In the absolutely superlative documentary series – and mercifully shorter than ‘Get Back’, ‘My Life as a Rolling Stone’ – Mick Jagger speaks revealingly about the way the attitude of the group was deliberately cultivated as the anti-thesis of The Beatles’ holier-than-thou goody-two-shoes-ness.

Actual rock stars. Should be dead. Aren’t.

It’s the reason your Mum loved the Liverpudlian quartet and your Dad was a Stones man. Because she went to church on Sunday and he was too hungover.

But now, it’s half a century later and the loathsome ditty guffer is getting praise for being a fantastic musician and for his ability to write a melody and…

Yawn.

But, here’s the thing: that’s not his job.

His job is to be a rock star. And that’s not his métier at all.

McCartney is probably a really nice man and, if you’re a music person, I’m sure his melodies are charming and carry you away.

Presumably to the Mull of Kintyre.

But, as the late, great Bill Hicks said, “I want my rock stars dead!”

A proper rock star comedian, Bill Hicks

In Relentless, the comedy equivalent of a proper rock album, he continues, “When did mediocrity and banality become a good image for your children? I want my children listening to people who fucking rocked! I don’t care if they died in pools of their own vomit! I want someone who plays from his fucking heart!”

You know why Janis Joplin and Bob Dylan, Jimi Hendrix, Tom Petty, Deep Purple, The Who and The Rolling Stones are cool?

It’s because they played from their hearts.

“But McCartney does play from his heart”, mewl the fans. Yeah, but their hearts were weird, warped, dangerous and black and his heart is a branch of Clinton’s Cards, all faux-Cath Kidson bunting and environmentally damaging glitter balloons.

The UK is not about sincerity. We are allergic to asinine assertions of hearts on sleeves. It why you can respect Phil Collins’ drumming and still know he’s musical criminal.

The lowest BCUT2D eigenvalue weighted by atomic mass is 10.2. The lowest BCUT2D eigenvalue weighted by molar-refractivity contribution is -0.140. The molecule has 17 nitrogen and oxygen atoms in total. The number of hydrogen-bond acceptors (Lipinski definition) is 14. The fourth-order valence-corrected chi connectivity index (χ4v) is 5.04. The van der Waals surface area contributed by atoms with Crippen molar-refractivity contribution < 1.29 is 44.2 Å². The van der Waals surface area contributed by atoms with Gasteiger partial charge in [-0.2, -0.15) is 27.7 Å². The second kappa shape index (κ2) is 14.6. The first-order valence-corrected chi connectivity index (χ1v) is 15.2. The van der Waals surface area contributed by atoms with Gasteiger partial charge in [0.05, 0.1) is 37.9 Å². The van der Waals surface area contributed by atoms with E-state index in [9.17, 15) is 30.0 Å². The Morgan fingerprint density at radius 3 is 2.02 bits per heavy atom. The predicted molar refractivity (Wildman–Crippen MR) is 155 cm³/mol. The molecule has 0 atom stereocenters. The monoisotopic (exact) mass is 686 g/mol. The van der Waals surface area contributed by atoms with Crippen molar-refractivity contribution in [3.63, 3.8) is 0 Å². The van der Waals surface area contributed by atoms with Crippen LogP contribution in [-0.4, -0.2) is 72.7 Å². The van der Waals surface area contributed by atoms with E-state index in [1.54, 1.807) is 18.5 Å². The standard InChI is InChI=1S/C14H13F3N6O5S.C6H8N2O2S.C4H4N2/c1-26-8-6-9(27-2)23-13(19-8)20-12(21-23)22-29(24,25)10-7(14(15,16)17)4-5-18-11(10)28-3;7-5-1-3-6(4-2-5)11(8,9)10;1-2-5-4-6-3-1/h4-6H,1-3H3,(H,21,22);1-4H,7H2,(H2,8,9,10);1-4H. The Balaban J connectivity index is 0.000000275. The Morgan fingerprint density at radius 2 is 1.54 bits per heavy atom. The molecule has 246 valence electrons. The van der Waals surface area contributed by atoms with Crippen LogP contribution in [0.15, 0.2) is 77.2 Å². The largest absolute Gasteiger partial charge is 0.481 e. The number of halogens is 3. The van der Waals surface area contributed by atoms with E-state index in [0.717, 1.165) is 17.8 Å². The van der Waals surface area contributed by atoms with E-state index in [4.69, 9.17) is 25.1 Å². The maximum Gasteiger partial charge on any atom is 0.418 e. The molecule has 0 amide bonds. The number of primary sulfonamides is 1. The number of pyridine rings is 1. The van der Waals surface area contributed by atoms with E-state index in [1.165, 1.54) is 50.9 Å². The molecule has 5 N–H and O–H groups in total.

It’s why when Americans do political shows we get The West Wing, when the Brits do it, we get The Thick of It. If you’re sincere, you’re suspect and, probably, a wrong ‘en. Look how everyone believed the sweet-hearted, tennis-loving, Brexit Elvis-impersonator Cliff Richards’ Yew Tree stuff, even when demonstrably false.

It’s not just about dying – but it is about living on the edge. It’s about sex and drugs and rock and roll, not the Frog Chorus or Ebony and Ivory  – even though they are the musical equivalence of the Iraq invasion – Go to The Hague, do not pass go, do not collect a Middle Eastern Peace Envoy role.

It’s because rock stars are Hendrix and his plastercast junk, not buttersoft balls like ‘Yesterday’.

Oh, all your “troubles seemed so far away,” did they? I bet you took a full 4 seconds to come up with that rhyme, ya whopper.

So, in the final analysis, what does Paul McCartney leave the world?

Some decent pop tunes in the early 1960s, Wings – “the band the Beatles could have been”, as Patridge said and the ability to not be dead.

The sort of men who value McCartney

Well hold the front page.

Vegetarianism, trainers with a suit jacket – which everyone used to rightly chastise him for before the Shoreditch “massif” began copying it ironically and then it became de rigour, like beard oil and unicycles -does not a rock god make.

Everyone knows the only Beatle that mattered was George anyway. For a start, he got to go and play with the big boys of the rock world and be cool.  

And you see who’s not there? That’s right, because he’s not cool. Never has been, never will be.

When he made the trip to a muddy field in Gloucestershire, people were suddenly surprised that he wasn’t very good. “His voice has gone,” they whined. Gone where? Tell you what, who knew?

Oh that’s right, everyone.

Can’t imagine why letting the Werther’s Original Grandad have the main stage of a major festival which used to be good, could in any way go wrong…

I know that Caitlin Moran and Ian Leslie are better writers than me, more successful than me, vastly more talented than me and Moran, for sure, knows far more about music than I ever will.

Caitlin Moran – better writer than me, better knowledge of music – still wrong on this topic.

But they are wrong on this topic. They are backing Clarkson-era Top Gear, jeans at the nipples, middle age, middle of the road “rock” compilations. And that’s never the right horse to back.

So, Ob-La-Di, Ob-La-Da, From Me to You, please, I suggest we let Grandad slope off back to his shed and leave the rock music to the mad, the bad and the dangerous rather than the safe, the saccharine and the benign.


[1] Despite his blocking of me on Twitter (I think because of this subject?) I don’t really blame him. I think he’s an exceptional thinker about the world who, even when you disagree with him, is worth listening to and who introduced me to Substack. I have read more, and more widely, because of the money I give him for his newsletter and I rate him as one of the best writers working today. I emailed to apologise for whatever it was I did which upset him but have yet to receive a reply. You should definitely buy his book, ‘How to Disagree: Lessons on Productive Conflict at Work and Home.’ Perhaps the secret is to block people who annoy you online?